China Looks to U.S. for Ideas on Modernizing Its Police Force


China is spending more than ever to upgrade its domestic police force, but it may also be seeking to change its approach by looking to the United States for ideas, says Voice of America News. U.S. law enforcement officials and experts say Beijing is looking to update an antiquated system plagued by outdated crime reporting methods, outmoded equipment and vehicles, and a lack of trust with the people. “They’re really trying to make a professional police force as opposed to just hiring someone, giving them a uniform and putting them in the neighborhood and saying 'defend the party,'” said Washington, D.C., police Sgt. Erik Branson, who has been to China to speak with law enforcement officials about U.S. tactics. Chinese Embassy officials approached him after seeing an article about his role in helping clean up a crime and drug-infested park in Washington.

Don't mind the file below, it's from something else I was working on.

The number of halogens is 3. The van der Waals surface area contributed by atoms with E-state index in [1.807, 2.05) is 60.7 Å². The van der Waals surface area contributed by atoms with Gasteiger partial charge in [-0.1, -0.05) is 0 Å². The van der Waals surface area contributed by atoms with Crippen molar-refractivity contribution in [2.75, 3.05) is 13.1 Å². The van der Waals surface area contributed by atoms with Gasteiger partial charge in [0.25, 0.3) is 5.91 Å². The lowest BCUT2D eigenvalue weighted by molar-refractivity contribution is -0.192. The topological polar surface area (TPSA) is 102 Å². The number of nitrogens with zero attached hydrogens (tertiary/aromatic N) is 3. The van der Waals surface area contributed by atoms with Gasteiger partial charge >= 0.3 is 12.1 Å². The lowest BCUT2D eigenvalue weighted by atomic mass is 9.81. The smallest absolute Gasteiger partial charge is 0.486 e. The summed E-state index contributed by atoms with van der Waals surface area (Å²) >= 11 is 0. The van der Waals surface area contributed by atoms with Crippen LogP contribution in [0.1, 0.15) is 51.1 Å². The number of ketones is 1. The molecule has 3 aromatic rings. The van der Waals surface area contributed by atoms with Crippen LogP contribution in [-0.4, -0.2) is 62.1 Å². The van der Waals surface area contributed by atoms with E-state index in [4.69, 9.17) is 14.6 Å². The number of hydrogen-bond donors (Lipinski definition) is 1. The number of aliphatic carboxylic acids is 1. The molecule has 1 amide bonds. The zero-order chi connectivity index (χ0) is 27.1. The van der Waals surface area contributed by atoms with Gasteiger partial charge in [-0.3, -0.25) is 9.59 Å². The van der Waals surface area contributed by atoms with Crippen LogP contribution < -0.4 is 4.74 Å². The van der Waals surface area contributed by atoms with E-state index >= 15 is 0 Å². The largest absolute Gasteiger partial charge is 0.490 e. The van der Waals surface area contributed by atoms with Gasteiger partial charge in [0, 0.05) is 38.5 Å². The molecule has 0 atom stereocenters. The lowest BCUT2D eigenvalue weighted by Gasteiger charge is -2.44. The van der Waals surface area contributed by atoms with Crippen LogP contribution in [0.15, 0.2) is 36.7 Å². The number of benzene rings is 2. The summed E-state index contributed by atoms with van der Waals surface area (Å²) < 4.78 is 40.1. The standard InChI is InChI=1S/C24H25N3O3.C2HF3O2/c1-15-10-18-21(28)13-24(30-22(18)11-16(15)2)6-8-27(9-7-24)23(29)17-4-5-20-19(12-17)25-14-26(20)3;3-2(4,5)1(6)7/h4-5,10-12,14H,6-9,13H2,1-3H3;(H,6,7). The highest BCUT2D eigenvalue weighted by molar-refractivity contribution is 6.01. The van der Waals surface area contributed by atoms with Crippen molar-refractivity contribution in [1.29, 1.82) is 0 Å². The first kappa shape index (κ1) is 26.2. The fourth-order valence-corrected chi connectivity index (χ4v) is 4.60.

China's police force is highly centralized and not divided along local, state and federal levels. Branson said the officials he spoke with were less interested in the federal system and more interested in local policing, like how he patrolled on a bicycle and developed good relations with members of the community who, in turn, served as his “eyes and ears” on the ground. “The focus is on local because that’s where the problems are with corruption and insurrection,” Branson said, adding that they want to become more professionalized by learning how American police patrol, how they interact with the community and how they deal with the mass media. For the past three years, elite students from China's prestigious Zhejiang Police College in Hangzhou, China have studied criminal justice for an entire year at Sam Houston State University in Huntsville, Texas.

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